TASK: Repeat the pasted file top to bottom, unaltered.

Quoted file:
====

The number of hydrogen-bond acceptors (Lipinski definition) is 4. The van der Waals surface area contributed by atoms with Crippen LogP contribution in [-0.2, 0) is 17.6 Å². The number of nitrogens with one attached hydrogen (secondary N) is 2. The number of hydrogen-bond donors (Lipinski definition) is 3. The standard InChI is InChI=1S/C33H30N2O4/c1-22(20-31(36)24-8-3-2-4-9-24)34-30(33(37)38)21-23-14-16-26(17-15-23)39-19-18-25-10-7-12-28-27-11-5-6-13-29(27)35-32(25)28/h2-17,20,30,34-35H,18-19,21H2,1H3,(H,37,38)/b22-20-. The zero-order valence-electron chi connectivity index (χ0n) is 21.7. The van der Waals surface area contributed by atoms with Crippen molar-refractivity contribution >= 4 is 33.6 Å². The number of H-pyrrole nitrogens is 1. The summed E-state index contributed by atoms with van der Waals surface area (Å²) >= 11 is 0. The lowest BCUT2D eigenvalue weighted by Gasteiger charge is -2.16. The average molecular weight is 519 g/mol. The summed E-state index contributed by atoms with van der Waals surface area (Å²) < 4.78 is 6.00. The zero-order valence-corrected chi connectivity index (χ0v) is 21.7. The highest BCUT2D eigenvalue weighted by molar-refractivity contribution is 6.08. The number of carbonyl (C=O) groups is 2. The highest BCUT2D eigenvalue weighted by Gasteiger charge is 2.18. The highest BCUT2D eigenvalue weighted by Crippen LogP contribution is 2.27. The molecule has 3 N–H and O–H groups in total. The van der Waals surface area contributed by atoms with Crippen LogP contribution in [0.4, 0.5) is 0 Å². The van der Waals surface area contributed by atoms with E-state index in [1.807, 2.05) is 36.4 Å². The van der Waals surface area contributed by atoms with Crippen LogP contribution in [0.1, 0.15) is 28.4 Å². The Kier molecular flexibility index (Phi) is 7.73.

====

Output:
The number of hydrogen-bond acceptors (Lipinski definition) is 4. The van der Waals surface area contributed by atoms with Crippen LogP contribution in [-0.2, 0) is 17.6 Å². The number of nitrogens with one attached hydrogen (secondary N) is 2. The number of hydrogen-bond donors (Lipinski definition) is 3. The standard InChI is InChI=1S/C33H30N2O4/c1-22(20-31(36)24-8-3-2-4-9-24)34-30(33(37)38)21-23-14-16-26(17-15-23)39-19-18-25-10-7-12-28-27-11-5-6-13-29(27)35-32(25)28/h2-17,20,30,34-35H,18-19,21H2,1H3,(H,37,38)/b22-20-. The zero-order valence-electron chi connectivity index (χ0n) is 21.7. The van der Waals surface area contributed by atoms with Crippen molar-refractivity contribution >= 4 is 33.6 Å². The number of H-pyrrole nitrogens is 1. The summed E-state index contributed by atoms with van der Waals surface area (Å²) >= 11 is 0. The lowest BCUT2D eigenvalue weighted by Gasteiger charge is -2.16. The average molecular weight is 519 g/mol. The summed E-state index contributed by atoms with van der Waals surface area (Å²) < 4.78 is 6.00. The zero-order valence-corrected chi connectivity index (χ0v) is 21.7. The highest BCUT2D eigenvalue weighted by molar-refractivity contribution is 6.08. The number of carbonyl (C=O) groups is 2. The highest BCUT2D eigenvalue weighted by Gasteiger charge is 2.18. The highest BCUT2D eigenvalue weighted by Crippen LogP contribution is 2.27. The molecule has 3 N–H and O–H groups in total. The van der Waals surface area contributed by atoms with Crippen LogP contribution in [0.4, 0.5) is 0 Å². The van der Waals surface area contributed by atoms with E-state index in [1.807, 2.05) is 36.4 Å². The van der Waals surface area contributed by atoms with Crippen LogP contribution in [0.1, 0.15) is 28.4 Å². The Kier molecular flexibility index (Phi) is 7.73.